bubo

(redirected from Buboe)
Also found in: Dictionary, Thesaurus, Medical.

bubo

Pathol inflammation and swelling of a lymph node, often with the formation of pus, esp in the region of the armpit or groin

Bubo

 

a genus of birds of the order Strigiformes. The body length varies from 36 to 75 cm. The facial disk is not well defined. The digits are feathered. There are hornlike tufts of feather on the sides of the head.

The genus comprises 12 species, which are found in Europe, Asia, Africa, and America. The USSR has one species, the eagle owl (B. bubo), which is distributed from the polar circle to the southern borders. The plumage varies from very light to reddish brown and often has markings; the back is darker.

Bubo are either crepuscular or nocturnal. Some species are sedentary, and some, migratory. Bubo inhabit forests, steppes, deserts, and mountains. Nests are built on the ground beneath trees, in washed-out hollows of ravines, or in rock crevices. A clutch contains two or three, rarely four, eggs, which are incubated by the female for 35 days. The young fly well 100 days after hatching. Bubo feed on mammals—from mice to hares and young roe deer—birds, frogs, and large insects. Although bubo benefit man by destroying rodents, they sometimes prove harmful to the hunting industry.

bubo

[′bü‚bō]
(medicine)
An inflammatory enlargement of lymph nodes, usually of the groin or axilla; commonly associated with chancroid, lymphogranuloma venereum, and plague.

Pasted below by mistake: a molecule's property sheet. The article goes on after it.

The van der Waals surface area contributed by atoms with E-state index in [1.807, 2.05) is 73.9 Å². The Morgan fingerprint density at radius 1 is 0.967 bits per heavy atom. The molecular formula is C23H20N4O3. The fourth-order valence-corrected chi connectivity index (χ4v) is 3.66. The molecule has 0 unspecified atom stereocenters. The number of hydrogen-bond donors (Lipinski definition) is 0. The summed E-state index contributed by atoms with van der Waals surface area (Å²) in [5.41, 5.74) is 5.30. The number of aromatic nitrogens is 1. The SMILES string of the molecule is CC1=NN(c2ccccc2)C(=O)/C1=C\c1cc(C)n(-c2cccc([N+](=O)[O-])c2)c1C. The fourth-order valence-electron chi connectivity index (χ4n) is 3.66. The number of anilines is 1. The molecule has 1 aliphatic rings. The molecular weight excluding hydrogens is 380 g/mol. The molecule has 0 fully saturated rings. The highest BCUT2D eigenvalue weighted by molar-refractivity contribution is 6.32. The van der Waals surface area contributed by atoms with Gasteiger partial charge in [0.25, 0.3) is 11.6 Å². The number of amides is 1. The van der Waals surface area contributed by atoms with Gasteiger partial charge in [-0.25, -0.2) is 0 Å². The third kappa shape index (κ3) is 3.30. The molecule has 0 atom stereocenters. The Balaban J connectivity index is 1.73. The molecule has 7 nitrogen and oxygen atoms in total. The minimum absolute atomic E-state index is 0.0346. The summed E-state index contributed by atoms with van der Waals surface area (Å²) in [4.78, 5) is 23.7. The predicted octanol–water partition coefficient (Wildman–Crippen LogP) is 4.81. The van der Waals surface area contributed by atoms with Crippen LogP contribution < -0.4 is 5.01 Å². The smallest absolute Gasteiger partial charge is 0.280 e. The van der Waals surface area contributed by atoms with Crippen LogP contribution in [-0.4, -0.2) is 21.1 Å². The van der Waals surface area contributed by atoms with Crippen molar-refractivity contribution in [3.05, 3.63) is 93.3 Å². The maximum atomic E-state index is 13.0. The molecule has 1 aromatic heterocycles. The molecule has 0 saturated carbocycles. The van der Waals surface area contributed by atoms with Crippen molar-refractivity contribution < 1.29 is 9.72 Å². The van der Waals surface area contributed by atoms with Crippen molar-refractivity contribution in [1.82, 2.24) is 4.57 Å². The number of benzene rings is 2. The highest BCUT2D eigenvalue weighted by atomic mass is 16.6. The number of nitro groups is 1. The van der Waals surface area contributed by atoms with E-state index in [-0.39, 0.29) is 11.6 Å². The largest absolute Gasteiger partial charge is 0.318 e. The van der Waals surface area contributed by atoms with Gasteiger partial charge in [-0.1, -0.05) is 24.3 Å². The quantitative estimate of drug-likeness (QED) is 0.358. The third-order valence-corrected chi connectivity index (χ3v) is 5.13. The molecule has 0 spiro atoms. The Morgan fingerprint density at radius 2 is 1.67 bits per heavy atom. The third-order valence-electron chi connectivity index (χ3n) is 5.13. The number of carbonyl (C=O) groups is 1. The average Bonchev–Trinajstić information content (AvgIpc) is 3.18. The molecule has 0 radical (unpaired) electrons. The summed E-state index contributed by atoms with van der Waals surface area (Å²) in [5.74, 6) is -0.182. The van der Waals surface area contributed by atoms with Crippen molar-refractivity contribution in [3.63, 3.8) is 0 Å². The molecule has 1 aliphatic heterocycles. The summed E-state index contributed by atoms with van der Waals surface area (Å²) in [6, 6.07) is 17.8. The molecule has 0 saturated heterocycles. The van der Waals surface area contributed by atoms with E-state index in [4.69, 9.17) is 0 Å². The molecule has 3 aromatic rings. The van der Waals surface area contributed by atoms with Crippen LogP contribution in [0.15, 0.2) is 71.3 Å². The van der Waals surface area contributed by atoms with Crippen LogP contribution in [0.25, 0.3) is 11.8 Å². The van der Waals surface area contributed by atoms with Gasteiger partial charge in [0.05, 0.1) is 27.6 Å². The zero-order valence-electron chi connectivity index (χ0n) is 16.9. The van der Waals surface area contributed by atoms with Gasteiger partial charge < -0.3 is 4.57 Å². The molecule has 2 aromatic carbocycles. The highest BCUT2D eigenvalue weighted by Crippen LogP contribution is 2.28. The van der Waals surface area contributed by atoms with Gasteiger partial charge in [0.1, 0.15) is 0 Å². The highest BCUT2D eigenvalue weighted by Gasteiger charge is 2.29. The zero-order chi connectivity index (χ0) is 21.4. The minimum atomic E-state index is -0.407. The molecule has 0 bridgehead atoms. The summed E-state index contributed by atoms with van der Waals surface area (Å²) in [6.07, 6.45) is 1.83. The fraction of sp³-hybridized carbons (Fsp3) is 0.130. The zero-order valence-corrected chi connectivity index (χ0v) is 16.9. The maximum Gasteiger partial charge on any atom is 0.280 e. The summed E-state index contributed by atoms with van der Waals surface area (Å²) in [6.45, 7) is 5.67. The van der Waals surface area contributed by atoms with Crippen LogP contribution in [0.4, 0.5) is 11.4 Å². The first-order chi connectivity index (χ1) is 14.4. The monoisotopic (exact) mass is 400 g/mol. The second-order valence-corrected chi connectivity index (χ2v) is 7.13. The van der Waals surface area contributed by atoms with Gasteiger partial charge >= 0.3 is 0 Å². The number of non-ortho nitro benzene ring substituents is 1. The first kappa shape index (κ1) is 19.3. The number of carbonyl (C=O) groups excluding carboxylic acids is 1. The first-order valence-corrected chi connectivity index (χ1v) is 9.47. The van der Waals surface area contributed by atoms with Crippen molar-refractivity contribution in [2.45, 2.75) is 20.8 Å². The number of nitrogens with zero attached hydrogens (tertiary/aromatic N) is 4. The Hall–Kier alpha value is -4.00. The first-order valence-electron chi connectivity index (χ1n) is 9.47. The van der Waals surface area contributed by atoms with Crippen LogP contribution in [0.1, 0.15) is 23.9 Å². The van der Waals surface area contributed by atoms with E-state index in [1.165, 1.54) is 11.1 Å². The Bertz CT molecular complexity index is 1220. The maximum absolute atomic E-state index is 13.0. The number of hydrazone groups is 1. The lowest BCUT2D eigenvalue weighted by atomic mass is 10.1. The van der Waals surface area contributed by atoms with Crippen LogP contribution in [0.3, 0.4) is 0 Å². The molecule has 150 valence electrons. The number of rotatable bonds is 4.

References in periodicals archive ?
Some symptoms, such as the presence of buboes in chancreid infection or venereal lymphogranuloma, might require another type of management in addition to pharmacological management in order to prevent the complications arising from lymphadenopathy (94, 95).
Septicemic plague without buboes, found in the blood;
pestis quickly spread to lymph nodes (usually in the groin, axilla, or neck) and become hot, hemorrhagic, swollen, and tender (black buboes for which the disease is named).
Bubonic plague, the form transmitted by fleas, is so named due to the large oval buboes formed at the lymph node near the flea bite (such as in the groin or the armpit).
One week later and my buboes have all but disappeared, although I'm none the wiser as to why they arrived in the first place.
Only about a sixth of the contemporary sources studied by Cohn mention skin disorders ("spots" or boils), but large buboes, generally in the groin area where fleas bite, are the typical sign of modern plague.
Victims knew they had contracted the disease as buboes, or grossly swollen lymph nodes, clearly manifest themselves in most cases.
A diagnosis of bubonic plague is supported by the appalling mortality rate and the disease's ability to sustain its virulence through the winter, but the lack of the necessary population density or any mention of the characteristic buboes weaken this case significantly.
The bacteria enter the lymph nodes in the neck and groin, causing swelling known as buboes, fever, exhaustion, headache, chilis, vomiting and diarrhoea.
The bubonic bacillus, Yersinia pestis, carried by flea vectors on rats and other fur-bearing rodent-like animals, upon infecting humans makes its way into the lymphatic system, causing the lymph nodes to bulge and form dark pustular buboes (hence our colloquial term boo-boo, used to describe childhood injuries).
Years later, he would recall "the charnel-house atmosphere of draining buboes, gonorrhea, prostate massages, daily short-arm inspections, locomotor ataxia, and the howls of poor sinners in the clutch of terminal paresis.
10) That it was indeed bubonic plague whose course we can thus trace, rather than one of the other epidemic diseases current in this period, is proved by the three writers, Procopius, Gregory of Tours and Paul the Deacon, who describe the characteristic plague buboes, the large hard swellings of the groin and other lymphatic glands, which marked out its victims.